hCT potency was significantly reduced at Δ(1–47)hCT(a) compared with hCT(a) in both cell types, suggesting that the first 47 amino acids of the receptor contain a region or residue important for hCT interactions. This is consistent with a previous investigation where a photoaffinity hCT probe labelled residue T30 in the N terminus of hCT(a) (Dong et al., 2004a). The exact contribution of T30 of hCT(a) to its interaction with hCT is not clear; alanine substitution at this position showed normal binding and cAMP response to hCT, but a nearby residue may be important (Dong et al., 2004b). The potency of all other peptides, apart from sCT, was also reduced at Δ(1–47)hCT(a) compared with hCT(a) in both cell types. It is possible that this was due to a reduction in cell-surface expression in HEK293S cells. However, cell-surface expression was not reduced in Cos7 cells, suggesting that it is more likely that there may be one or more interaction sites within the first 47 amino acids of hCT(a) that are important for interactions with these peptides, or the truncation altered the receptor conformation, which, in turn, affected the peptide interactions. Both hCT(a) and Δ(1–47)hCT(a) displayed a potency order of sCT > hCT > rAmy > CGRP (Supporting Information Table S3). This is consistent with the initial characterization performed where both the full-length and the truncated hCT(a) showed a potency order of sCT > hCT > hAmy (Albrandt et al., 1995). In the previous study, Amy potency seemed to be reduced at Δ(1–47)hCT(a), which was consistent with our work. Unchanged sCT potency is also consistent between studies. On the other hand, we see a clear reduction in hCT potency in two cell backgrounds. Formerly, there was no reduction in hCT potency. Given that both studies have used Cos7 cells, the reason for this discrepancy is unclear.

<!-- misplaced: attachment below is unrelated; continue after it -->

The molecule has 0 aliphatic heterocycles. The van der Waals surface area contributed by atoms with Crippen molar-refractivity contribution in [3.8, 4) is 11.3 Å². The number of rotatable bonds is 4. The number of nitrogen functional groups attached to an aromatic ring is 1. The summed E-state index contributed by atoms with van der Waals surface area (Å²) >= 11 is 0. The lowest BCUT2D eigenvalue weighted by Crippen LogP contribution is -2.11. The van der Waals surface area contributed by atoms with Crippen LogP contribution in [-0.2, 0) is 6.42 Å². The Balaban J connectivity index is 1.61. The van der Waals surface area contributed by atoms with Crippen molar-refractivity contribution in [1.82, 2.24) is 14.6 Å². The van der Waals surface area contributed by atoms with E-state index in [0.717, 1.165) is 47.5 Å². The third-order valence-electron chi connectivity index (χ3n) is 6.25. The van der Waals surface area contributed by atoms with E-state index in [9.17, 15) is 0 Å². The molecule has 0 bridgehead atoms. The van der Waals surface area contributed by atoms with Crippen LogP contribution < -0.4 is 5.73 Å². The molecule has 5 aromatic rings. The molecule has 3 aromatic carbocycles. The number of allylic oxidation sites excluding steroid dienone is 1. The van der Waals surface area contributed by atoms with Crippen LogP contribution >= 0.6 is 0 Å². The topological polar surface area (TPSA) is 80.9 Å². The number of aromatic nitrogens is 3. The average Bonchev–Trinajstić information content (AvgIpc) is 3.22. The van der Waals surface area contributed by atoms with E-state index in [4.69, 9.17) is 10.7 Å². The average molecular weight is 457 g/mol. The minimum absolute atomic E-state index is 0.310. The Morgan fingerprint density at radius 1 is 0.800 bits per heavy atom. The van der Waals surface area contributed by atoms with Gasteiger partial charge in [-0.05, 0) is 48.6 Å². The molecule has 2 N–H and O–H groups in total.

sCT displayed high and equivalent potency at the truncated and full-length hCT(a). To further investigate this, we used two other sCT derivatives, sCT8–32, a peptide fragment of sCT, and AC187, a peptide made by replacing the last three amino acids of sCT8–32 with those from rAmy. Both peptides serve as antagonists at CT(a) and AMY1(a) receptors (Hay et al., 2005). Both peptides had lower affinity at Δ(1–47)hCT(a) compared with the full-length hCT(a) receptor. This apparently contradicts the full-length sCT data but sCT is a very potent/high affinity agonist that elicits poor reversibility of binding to human CTR; on the other hand, antagonists including CT8–32 bind reversibly to the receptor (Hilton et al., 2000; Poyner et al., 2002). Therefore, an effect of the CTR truncation may be difficult to detect for full-length sCT.